As an interlude while we prepare the next installment of “Morbid Symptoms,” we’ve uploaded a short talk and reading list below. We hope these will help U.S. revolutionaries to analyze the phenomena of fascism and the Trump regime, and develop anti-fascist strategies on the ground that bring us closer to freedom.
Continuing on the Lenin and organization tip, we are linking to an essay by Don Hamerquist that jumps into this much needed reassessment of Lenin and the question of revolutionary organization for our times. This is followed by several responses that take up different aspects of the essay.
I’ll be posting up some thoughts on Hamerquist’s essay later this week.
Vladimir Lenin. This name for most radicals, militants, and progressives has largely become irrelevant. The problems, issues, and experiences of Lenin are considered to be part of another historical era in another country. Sometimes the differences are even expressed in racial terms in that white folks did that worker’s revolution stuff while people of color can’t because they do not have the privilege or do not struggle that way.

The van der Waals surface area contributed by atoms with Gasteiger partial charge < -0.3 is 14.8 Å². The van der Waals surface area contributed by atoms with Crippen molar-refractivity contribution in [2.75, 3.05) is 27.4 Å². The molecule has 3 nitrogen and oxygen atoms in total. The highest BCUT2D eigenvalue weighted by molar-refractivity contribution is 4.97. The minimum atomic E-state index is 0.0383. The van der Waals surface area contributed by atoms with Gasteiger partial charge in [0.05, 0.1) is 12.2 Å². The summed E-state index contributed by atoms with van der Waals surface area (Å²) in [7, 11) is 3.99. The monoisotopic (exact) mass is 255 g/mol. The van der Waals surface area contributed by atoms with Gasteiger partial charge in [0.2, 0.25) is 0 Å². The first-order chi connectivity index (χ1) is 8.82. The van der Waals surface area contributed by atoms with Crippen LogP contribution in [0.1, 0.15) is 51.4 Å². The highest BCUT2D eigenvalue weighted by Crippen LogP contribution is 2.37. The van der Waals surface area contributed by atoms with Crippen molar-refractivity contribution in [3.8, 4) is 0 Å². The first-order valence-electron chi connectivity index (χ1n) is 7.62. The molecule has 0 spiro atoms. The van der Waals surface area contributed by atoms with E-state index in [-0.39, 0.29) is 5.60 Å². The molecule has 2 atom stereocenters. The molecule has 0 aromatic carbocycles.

I believe that the dilemma of Lenin still remains with oppressed people and pocs today not only in Russia, but across the world. It does not matter if you are a woman, Latin@, Muslim, or Queer; the themes which occur in Lenin’s life have to be taken up. Just like every oppressed group can learn from the life of Malcolm on the importance of standing up for yourself and your people, for being strong, unapologetic, etc., so can every oppressed group learn certain things from Lenin. I know this is not popular to say considering the dominance of identity politics and privilege in the American Left. But the path to liberation is not a straight and linear line.
While I am not a Leninist, there are a lot of things I have learned from him. This post tries to summarize some of the basics of what can be taken away from Lenin’s experiences building revolutionary organization—a project I am committed to.